column: Old age must be approached with positive outlook to make the most of it
Old age may be restful or frightening or boring, but however it plays out, growing old is simply a fact of life — if we’re lucky. Until we reach that stage it is more an abstraction than a fact, but at some point, varying greatly according to the attitudes and the fortunes or misfortunes of the journey, that benign abstraction becomes a reality that cannot be ignored. The problem is how we define that reality.
A too common perception of Senior life, at least by those only part of the way there, is a blend of bored, slowed and defeated — of drowning in the vacuum of an empty life. One of the several problems with such assumptions is that for many seniors the diminished routines and responsibilities that had been reliable cornerstones now seem slated for extinction, a loss accepted by many of the aged as inevitable — simply the way life goes. And much of that may well be as advertised, but not necessarily, and certainly not to the extent that so many people fear. To some degree, of course, deterioration is an inevitable fact of aging, but the likelihood of it becoming seriously debilitating can be minimized by the attitude and efforts of the individual. The familiar old-age ogres are always threatening from the wings — greatly reduced mobility, loss of vision, dementia, advanced osteoporosis, as examples — but as much as those tragedies are largely beyond our control, our concentration is more profitably focused on what is still within our manageable domain.
By applying a positive approach to each of the emerging stages of life — and, as observed by Alfred P. Doolittle in “My Fair Lady, “with a little bit o’ luck” — anything is possible, even including an old age of productivity and pleasure. It’s not all luck, of course, but an inordinate amount of it certainly is:
- luck in having the health for independence
- luck in having the financial freedom to pursue more appealing paths
- luck in having the opportunity to utilize that luck
The key point in this is that a significant amount of interest and challenge and activity still remains for those determined enough to pursue it and use it. Essential for continuing productivity during old age is an attitude that enables and encourages us to keep on going. During our more productive years, most of us concentrated so relentlessly on doing the work and honing the skills necessary to succeed, that little time was left for pleasures or opportunities unrelated to our “breadwinner” obligations.
A too common attitude now is that working all those hours on tasks requiring full attention took out of us all we had to give, so now we are what we are — get used to it and accept it. That is not true. At every age, what is necessary for a continuing engagement with life remains evident and available. In his book, “Successful Aging,” Dr. Robert Kahn, professor emeritus in Public Health at the University of Michigan, notes that “most people seem to feel that how well one ages is hereditary... [but] environment and lifestyle may be more important... There’s lot one can do to keep one’s mind sharp with age.”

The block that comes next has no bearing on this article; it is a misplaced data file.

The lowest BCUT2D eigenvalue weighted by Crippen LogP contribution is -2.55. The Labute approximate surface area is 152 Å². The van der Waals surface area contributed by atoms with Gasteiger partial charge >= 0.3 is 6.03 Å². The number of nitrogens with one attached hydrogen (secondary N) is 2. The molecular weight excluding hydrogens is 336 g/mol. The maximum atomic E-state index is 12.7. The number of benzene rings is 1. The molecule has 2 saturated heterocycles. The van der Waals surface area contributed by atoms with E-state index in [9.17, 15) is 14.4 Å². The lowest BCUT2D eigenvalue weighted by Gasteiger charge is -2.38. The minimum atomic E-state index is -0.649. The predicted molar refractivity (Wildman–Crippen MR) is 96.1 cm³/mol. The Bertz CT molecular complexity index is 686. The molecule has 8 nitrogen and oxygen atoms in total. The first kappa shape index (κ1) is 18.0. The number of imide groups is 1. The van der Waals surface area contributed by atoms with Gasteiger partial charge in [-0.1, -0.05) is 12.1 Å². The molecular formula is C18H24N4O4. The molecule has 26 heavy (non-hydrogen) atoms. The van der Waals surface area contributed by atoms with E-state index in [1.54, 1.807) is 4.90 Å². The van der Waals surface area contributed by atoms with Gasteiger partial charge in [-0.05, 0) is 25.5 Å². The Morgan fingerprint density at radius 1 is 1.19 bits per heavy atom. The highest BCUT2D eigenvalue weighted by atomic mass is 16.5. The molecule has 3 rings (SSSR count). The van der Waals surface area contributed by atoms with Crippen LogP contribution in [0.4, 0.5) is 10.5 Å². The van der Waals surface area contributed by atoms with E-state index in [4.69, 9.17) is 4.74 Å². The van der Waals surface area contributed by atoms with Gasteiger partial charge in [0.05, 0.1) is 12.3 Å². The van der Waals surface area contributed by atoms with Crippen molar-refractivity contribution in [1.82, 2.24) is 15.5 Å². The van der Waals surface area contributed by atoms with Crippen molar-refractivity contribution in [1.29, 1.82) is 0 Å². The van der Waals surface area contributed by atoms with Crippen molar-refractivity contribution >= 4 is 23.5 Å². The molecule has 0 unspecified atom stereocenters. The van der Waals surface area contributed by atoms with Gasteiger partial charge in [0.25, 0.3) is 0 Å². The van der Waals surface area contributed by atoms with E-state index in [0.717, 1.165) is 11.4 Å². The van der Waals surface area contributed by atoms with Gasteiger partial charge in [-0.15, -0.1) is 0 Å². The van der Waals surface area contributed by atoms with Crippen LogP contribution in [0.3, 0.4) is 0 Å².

He refers to “The horse is out of the barn” syndrome, by which he means that the excuse, “I’ve done this for half a century and it’s too late now to change,” is simply an untenable excuse for giving up. Changing lifestyles in one’s eighth decade is not easy, so the pain of revision may be hard to manage or justify, but the satisfaction of success — even a little and late — can be a wonderful reward in itself.
The health of a lifelong smoker, for example, will not be much improved by quitting the habit when in one’s seventies, nor will the obesity of an eighty-year-old lover of food be greatly reduced by giving up rich desserts, but merely as evidence of continuing control over some of the challenges of life this far down the road, simply knowing that we still have some reasonable control of our lives, can be very satisfying and reassuring.
It certainly is true that in the late decades of life, the assumptions and routines of youth have only a limited role to play, but neither are they to be disdained or dismissed. Even despite the constrictions of advanced age and frailty — the exercise of a game of golf, for instance (when unimpaired by the score), or simply participation in the controversies of the community, can be pleasant and beneficial. A surprising and encouraging example was evident in one of Dr. Kahn’s experiments in a nursing facility. In it he had all the aged residents — even including a 98-year-old woman — participate in the exercise of “pumping iron” (lifting weights) three times each week. Overall, the results were very encouraging, showing an average strength increase of 174 percent — even including the 98-year-old woman.
Participation — in everything that comes your way — is the key. Walking and talking are natural and pleasing activities, but aiming a bit higher than that, when possible, is a good alternative to many of the limitations of old age.
Robert Faber has been a resident of Ann Arbor since 1954. He and his wife, Eunice, owned a fabric store and later a travel agency. He served a couple of terms on the Ann Arbor City Council. He may be reached at firstname.lastname@example.org.